(3.2)

Once mapping the separator to the

-dimensional space, it will become the hyperplane separator

. It can be written as formula 3.3:

(3.3)

where where w is the vector determining the hyperplane direction, The hyperplane is located at the origin after a displacement term is applied. By determining the vector and the bias , the division hyperplane is denoted as (, ). In the sample space, a given point vector is the distance from the hyperplane. 3.4:

(3.4)

where is the 2-norm which can be defined by as in formula 3.5:

(3.5)

Suppose hyperplane (, ) can classify the training dataset, so as to , the following corollary can be obtained as below:

(3.6)

The vectors close to the hyperplane make the formula 3.6 hold are named "support vectors". The sum of distance of 2 vectors which are from different areas to the hyperplane is called "margin", which is defined in the formula 3.7:

(3.7)

To obtain a partitioned hyperplane with maximum margin, that is, to find parameters and that comply with the constraint in equation 3.6 such that the optimal hyperplane classifies all the points in correctly, namely:

(3.8)

Followed by the fitness computation with SVM in 5-fold cross validation, which is a technique to prevent overfitting, proportional selection was conducted to get the individuals, the process is similar to the roulette wheel, that is, individuals with higher fitness ratings will have the greater chance to be selected, the formula of this process is shown in equation 3.9:

(3.9)

where is a population’s total number of chromosomes whose initial number is 1,000, is the possibility of being selected , and is the fitness of to yield float type of value greater than 0.

After completing selection, the uniform crossover was performed to get the offsprings between a pair of selected parents. Specifically, each gene is selected at random from one of the corresponding genes on every parent chromosome as shown in Figure 3.7. Note that this method will only yield one offspring and cross rate is 0.75. Reproduction is followed by mutation which certain gene(s) will be changed randomly by the setting rate, in this thesis, is 0.002. The final step is the terminal criterion, when the maximum generation reached, the population has evolved 100 generations, an optimal subset will be generated as the output. The entire workflow is illustrated in Figure 3.8.

Operator Description Goal Method deployed
Initialization initialization of population acquisition to generate a set of solutions Randomly generated initialization
Encoding representation of the individuals to convey the necessary information Binary Encoding
Fitness the degree of health of individuals to evaluate the optimality of a solution Support Vector Machine (SVM)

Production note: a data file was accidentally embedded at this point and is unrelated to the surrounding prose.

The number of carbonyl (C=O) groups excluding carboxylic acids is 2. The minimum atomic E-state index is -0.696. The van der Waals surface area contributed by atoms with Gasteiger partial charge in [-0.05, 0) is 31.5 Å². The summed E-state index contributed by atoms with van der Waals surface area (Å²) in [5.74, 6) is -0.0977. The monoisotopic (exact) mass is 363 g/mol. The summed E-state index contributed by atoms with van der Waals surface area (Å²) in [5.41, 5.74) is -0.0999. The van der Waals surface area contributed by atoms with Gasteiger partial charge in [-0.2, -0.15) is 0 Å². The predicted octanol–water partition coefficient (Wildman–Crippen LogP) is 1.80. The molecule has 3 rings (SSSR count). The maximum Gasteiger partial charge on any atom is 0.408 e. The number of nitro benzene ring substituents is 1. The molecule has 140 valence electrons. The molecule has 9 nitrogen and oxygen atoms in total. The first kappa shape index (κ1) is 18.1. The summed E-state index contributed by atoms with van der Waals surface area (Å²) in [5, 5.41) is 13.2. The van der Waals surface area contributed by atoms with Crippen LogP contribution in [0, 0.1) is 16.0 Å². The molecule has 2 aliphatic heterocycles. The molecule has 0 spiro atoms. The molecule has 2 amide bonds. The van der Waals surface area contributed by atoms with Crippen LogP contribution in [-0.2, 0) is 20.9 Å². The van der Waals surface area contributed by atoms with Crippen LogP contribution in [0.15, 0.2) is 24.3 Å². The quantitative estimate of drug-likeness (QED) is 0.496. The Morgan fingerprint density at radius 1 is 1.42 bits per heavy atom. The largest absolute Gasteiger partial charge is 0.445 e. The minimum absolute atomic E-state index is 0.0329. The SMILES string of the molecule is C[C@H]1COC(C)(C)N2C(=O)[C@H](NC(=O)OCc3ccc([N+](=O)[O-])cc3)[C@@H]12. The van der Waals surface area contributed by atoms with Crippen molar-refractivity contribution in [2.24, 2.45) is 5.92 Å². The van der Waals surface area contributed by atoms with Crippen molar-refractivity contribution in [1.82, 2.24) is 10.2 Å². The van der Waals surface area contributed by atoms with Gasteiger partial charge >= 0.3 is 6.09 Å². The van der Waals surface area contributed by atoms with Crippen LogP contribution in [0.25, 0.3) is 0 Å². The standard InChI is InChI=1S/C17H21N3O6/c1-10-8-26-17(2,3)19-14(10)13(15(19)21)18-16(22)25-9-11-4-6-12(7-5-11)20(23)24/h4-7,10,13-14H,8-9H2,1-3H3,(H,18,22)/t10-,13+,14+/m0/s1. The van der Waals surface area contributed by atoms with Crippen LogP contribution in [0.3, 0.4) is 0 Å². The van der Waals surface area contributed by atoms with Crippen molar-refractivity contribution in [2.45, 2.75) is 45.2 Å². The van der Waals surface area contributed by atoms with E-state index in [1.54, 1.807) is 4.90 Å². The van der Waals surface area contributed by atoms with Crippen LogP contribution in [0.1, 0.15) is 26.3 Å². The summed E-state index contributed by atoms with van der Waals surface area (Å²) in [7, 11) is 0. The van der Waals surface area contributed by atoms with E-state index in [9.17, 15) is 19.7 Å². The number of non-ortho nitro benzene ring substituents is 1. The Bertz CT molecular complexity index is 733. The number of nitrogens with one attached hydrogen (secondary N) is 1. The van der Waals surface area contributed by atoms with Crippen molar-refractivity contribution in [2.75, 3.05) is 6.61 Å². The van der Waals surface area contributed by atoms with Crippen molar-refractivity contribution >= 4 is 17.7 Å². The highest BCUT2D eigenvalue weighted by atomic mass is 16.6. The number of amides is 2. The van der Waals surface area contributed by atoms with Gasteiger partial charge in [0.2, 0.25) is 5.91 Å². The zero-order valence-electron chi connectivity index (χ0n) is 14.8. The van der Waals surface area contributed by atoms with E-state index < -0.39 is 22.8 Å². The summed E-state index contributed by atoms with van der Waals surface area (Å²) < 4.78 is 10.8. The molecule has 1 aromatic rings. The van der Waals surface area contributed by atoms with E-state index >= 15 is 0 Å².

Crossover parents are chosen for production to determine which solutions are to be preserved Uniform Crossover
Selection solutions are selected for production to select the individuals with better adaptability Proportional Selection
Mutation a gene is deliberately changed to maintain diversity in the population set mutation rate setting-up
Termination a process stops the evolution to terminate and output the optimal outcomes Maximum generations
Table 3.2: Genetic Algorithm techniques, descriptions, goals, and specific method used in this study
Figure 3.6: Procedure of GA
Figure 3.7: Uniform Crossover
Figure 3.8: The workflow of GA+SVM feature selection

3.1.4 Training and Test

After feature selection, 3 subsets corresponding to the 3 used datasets in this study have been generated with optimal features. In this step, it’s necessary to train the model with processed data so as to predict dropout.

To begin with, Long short-term memory (LSTM) is used for the training model in this study, LSTM is a special type of recurrent neural networks (RNNs). Unlike traditional feedforward neural networks and traditional RNNs, it has feedback connection and gate schema, which power LSTM to learn and memorize the information over time sequences. Likewise, human learning activities are matchable to LSTM based on gate schema. In this study, it also simulate the process of influence of past exam to the current performance. Furthermore, LSTM is capable to handle the vanishing gradient. There are multiple studies in the past focusing on Deep Knowledge Tracing to predict student performance in the quiz[Chris2015]

and simulation of Human Activity Recognition based on the combination of LSTM and convolutional neural network (CNN)

[Xia2020].

As illustrated in Figure 3.9, LSTM consists of the following components which has been listed in Table 3.3. The inputs at each time sequence are comprised of 3 elements, that is, , , and . With regards to outputs, and are exported by the LSTM. Note that there are 8 weight W parameters in total, 4 associated with hidden state and others linked with the input. Moreover, 4 bias b will be used in one unit. All the W and b will be initialized randomly for the first place, and will be adjusted by back-propagation. To prevent gradients exploring when gradients reach the designed threshold, which is 1.01, clipping the gradients.

Component Description Denote
Forget Gate activation vector with sigmoid
Candidate layer activation vector with Tanh
Input Gate activation vector with sigmoid
Output Gate activation vector with sigmoid